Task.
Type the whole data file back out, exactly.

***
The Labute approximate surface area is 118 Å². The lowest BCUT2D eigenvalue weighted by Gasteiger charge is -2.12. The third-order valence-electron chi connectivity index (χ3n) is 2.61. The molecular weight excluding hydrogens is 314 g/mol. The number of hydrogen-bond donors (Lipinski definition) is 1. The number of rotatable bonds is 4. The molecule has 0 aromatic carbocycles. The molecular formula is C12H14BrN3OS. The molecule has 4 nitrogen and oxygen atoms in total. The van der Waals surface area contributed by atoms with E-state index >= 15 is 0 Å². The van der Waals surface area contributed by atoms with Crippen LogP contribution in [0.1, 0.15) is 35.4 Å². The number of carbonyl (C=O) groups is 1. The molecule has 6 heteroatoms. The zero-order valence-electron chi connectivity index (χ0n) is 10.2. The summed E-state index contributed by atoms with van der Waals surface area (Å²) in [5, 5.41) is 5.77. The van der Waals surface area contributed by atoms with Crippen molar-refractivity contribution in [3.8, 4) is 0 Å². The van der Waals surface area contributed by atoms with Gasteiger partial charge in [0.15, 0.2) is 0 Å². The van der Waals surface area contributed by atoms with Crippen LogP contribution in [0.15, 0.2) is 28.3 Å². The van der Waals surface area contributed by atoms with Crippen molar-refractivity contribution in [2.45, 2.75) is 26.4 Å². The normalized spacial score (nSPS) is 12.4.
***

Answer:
The Labute approximate surface area is 118 Å². The lowest BCUT2D eigenvalue weighted by Gasteiger charge is -2.12. The third-order valence-electron chi connectivity index (χ3n) is 2.61. The molecular weight excluding hydrogens is 314 g/mol. The number of hydrogen-bond donors (Lipinski definition) is 1. The number of rotatable bonds is 4. The molecule has 0 aromatic carbocycles. The molecular formula is C12H14BrN3OS. The molecule has 4 nitrogen and oxygen atoms in total. The van der Waals surface area contributed by atoms with E-state index >= 15 is 0 Å². The van der Waals surface area contributed by atoms with Crippen LogP contribution in [0.1, 0.15) is 35.4 Å². The number of carbonyl (C=O) groups is 1. The molecule has 6 heteroatoms. The zero-order valence-electron chi connectivity index (χ0n) is 10.2. The summed E-state index contributed by atoms with van der Waals surface area (Å²) in [5, 5.41) is 5.77. The van der Waals surface area contributed by atoms with Crippen molar-refractivity contribution in [3.8, 4) is 0 Å². The van der Waals surface area contributed by atoms with Gasteiger partial charge in [0.15, 0.2) is 0 Å². The van der Waals surface area contributed by atoms with Crippen LogP contribution in [0.15, 0.2) is 28.3 Å². The van der Waals surface area contributed by atoms with Crippen molar-refractivity contribution in [2.45, 2.75) is 26.4 Å². The normalized spacial score (nSPS) is 12.4.